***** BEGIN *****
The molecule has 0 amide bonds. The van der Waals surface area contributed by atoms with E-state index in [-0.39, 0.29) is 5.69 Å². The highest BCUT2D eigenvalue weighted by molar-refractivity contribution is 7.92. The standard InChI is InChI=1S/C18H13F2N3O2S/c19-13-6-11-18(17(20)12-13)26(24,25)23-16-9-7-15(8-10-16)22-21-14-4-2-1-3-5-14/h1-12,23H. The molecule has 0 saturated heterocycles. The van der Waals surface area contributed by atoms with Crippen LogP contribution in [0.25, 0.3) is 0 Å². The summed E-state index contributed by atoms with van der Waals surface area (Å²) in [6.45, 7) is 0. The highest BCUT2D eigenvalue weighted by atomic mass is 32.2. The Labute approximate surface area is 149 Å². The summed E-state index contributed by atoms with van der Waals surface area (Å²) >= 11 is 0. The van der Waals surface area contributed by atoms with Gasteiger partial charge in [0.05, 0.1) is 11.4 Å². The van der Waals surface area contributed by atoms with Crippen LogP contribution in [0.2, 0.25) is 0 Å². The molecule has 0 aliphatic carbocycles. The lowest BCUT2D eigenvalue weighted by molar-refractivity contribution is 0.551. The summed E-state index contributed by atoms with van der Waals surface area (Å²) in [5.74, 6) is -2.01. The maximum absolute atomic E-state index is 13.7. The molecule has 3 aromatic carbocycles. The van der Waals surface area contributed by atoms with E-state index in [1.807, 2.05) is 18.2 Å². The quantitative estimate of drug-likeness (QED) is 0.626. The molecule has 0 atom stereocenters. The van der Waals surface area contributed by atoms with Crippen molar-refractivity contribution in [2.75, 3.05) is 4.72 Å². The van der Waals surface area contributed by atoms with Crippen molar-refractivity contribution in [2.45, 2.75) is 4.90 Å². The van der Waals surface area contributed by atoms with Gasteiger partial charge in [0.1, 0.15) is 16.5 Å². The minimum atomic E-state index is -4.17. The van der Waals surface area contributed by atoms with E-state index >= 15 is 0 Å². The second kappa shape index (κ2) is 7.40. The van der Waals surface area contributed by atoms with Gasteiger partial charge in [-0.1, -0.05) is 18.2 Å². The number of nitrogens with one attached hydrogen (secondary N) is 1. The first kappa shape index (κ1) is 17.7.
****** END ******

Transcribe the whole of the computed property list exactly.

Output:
The molecule has 0 amide bonds. The van der Waals surface area contributed by atoms with E-state index in [-0.39, 0.29) is 5.69 Å². The highest BCUT2D eigenvalue weighted by molar-refractivity contribution is 7.92. The standard InChI is InChI=1S/C18H13F2N3O2S/c19-13-6-11-18(17(20)12-13)26(24,25)23-16-9-7-15(8-10-16)22-21-14-4-2-1-3-5-14/h1-12,23H. The molecule has 0 saturated heterocycles. The van der Waals surface area contributed by atoms with Crippen LogP contribution in [0.25, 0.3) is 0 Å². The summed E-state index contributed by atoms with van der Waals surface area (Å²) in [6.45, 7) is 0. The highest BCUT2D eigenvalue weighted by atomic mass is 32.2. The Labute approximate surface area is 149 Å². The summed E-state index contributed by atoms with van der Waals surface area (Å²) >= 11 is 0. The van der Waals surface area contributed by atoms with Gasteiger partial charge in [0.05, 0.1) is 11.4 Å². The van der Waals surface area contributed by atoms with Crippen LogP contribution in [0.2, 0.25) is 0 Å². The molecule has 0 aliphatic carbocycles. The lowest BCUT2D eigenvalue weighted by molar-refractivity contribution is 0.551. The summed E-state index contributed by atoms with van der Waals surface area (Å²) in [5.74, 6) is -2.01. The maximum absolute atomic E-state index is 13.7. The molecule has 3 aromatic carbocycles. The van der Waals surface area contributed by atoms with E-state index in [1.807, 2.05) is 18.2 Å². The quantitative estimate of drug-likeness (QED) is 0.626. The molecule has 0 atom stereocenters. The van der Waals surface area contributed by atoms with Crippen molar-refractivity contribution in [2.75, 3.05) is 4.72 Å². The van der Waals surface area contributed by atoms with Crippen molar-refractivity contribution in [2.45, 2.75) is 4.90 Å². The van der Waals surface area contributed by atoms with Gasteiger partial charge in [0.1, 0.15) is 16.5 Å². The minimum atomic E-state index is -4.17. The van der Waals surface area contributed by atoms with E-state index >= 15 is 0 Å². The second kappa shape index (κ2) is 7.40. The van der Waals surface area contributed by atoms with Gasteiger partial charge in [-0.1, -0.05) is 18.2 Å². The number of nitrogens with one attached hydrogen (secondary N) is 1. The first kappa shape index (κ1) is 17.7.